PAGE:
Borrowing from family and friends
Thursday, 14 January 2010
When some people find themselves in a "cashflow situation", a natural reaction for many is to turn to family members or friends for help. Parents, brothers, sisters, grandparents, in-laws etc. can be more than happy to give you a helping hand and give you the loan you need. The reasons behind asking for this loan could be for a whole host of reasons. Loss of income arising from unemployment, a deposit required for a house purchase.
Question: How many kids ask their parents for this? Answer: An awful lot and many parents actually borrow this money from their own bank so a third party can also be involved. Money can also be sought for a business venture, refusal by a bank to lend money and the list can go on and on.
Borrowing money from relatives however if not handled carefully could result in not just the family member being resentful if it is not paid back but others too.
It is important to note that there is no such thing as a family loan without the emotional ties. If you do not realise and understand this from the outset then you are in for a surprise.In the USA according to the Federal Reserve they estimate there are over 7 million outstanding loans between friends and family members at any given time. They also found that many small business owners rely heavily on funding from family or friends mainly because it was available and inexpensive.
Liam Croke is a financial and mortgage adviser. He has worked in the financial services industry for 18 years, and has also written a book on financial planning called "Your Money, Your Life"
1. Document the loan terms.
Verbal agreements and handshakes are never enough. Relationships can be ruined due to misunderstandings about the loan terms. If you don't write down the terms such as the loan amount, an interest rate if there is one, when the loan is to be repaid in full, how frequent you make repayments and so on, then one of the parties is liable not to fully understand the agreement.
Don't be embarrassed about asking for this to be put in writing particularly if you are the one lending the money regardless of the relationship to the person you are lending the money to. This document will provide clarity to all involved and no misunderstanding about "you thought" or "I thought" will occur in the future.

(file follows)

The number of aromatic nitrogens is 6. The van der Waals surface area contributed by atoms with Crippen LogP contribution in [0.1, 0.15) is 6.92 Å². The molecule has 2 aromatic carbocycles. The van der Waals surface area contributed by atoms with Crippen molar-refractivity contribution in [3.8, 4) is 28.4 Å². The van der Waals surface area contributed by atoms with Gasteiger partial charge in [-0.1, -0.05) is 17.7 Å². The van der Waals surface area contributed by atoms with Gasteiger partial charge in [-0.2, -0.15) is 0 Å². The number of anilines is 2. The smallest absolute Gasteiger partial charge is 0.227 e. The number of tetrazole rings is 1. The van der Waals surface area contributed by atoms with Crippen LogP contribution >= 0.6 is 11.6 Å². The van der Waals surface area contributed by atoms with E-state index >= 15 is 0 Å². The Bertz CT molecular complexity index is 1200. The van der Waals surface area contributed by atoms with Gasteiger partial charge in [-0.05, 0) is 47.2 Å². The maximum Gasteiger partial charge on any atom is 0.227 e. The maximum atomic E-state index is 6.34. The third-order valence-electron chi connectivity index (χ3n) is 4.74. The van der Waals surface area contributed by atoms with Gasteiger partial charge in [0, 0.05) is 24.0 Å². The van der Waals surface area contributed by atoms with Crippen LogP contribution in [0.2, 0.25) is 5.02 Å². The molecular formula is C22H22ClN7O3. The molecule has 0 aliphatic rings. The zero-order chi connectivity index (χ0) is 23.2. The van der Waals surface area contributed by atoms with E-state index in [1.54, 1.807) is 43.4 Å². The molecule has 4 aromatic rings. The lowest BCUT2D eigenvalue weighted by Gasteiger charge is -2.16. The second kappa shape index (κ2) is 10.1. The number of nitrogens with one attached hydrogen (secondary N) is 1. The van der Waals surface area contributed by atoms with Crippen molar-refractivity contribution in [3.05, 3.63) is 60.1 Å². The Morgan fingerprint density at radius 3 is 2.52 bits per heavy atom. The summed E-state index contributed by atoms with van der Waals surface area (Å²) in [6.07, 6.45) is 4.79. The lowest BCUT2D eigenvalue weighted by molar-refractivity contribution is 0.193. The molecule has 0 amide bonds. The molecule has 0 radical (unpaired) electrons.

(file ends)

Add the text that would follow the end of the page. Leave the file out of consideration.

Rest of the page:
It may be sufficient in a very simple transaction to write a letter that specifies the terms of the agreement and one that can be signed and witnessed by you both but the best way is maybe to get a solicitor involved particularly there is a significant amount of money involved.
2. Set up a repayment plan.
Agree on a rate of interest and I would encourage you if you are the "lender" to charge some rate on this loan. It may be just 1% but at least it is something but make sure it is fair to both parties involved.
3. Avoid "balloon payments".
Lump sum repayments are sometimes referred to as balloon repayments and are a common feature in many car loans/leases these days. They are a lump sum repayment at the end of the loan term but they are very risky for both the borrower and lender. Borrowers inevitably cannot save enough to make the balloon payment which is why I suggest setting up a regular repayment plan form the outset.
4. Be fair and open.
If the loan is between a parent and child then point out that the arrangement is formal and is not a gift. Be prepared for other siblings to find out about this loan so you are going to have to offer a similar deal to them so jealousy doesn't arise. Also, hiding a private loan from a spouse or partner is asking for trouble.
The least recommended way to borrow money is from friends or family. If you don't repay a loan on time or you are in arrears with a bank you can do so without the risk of permanently ruining a relationship, your credit rating maybe but not a friendship. If you have to use a family member or friend to borrow money from, then make sure that this is the first bill you pay each month!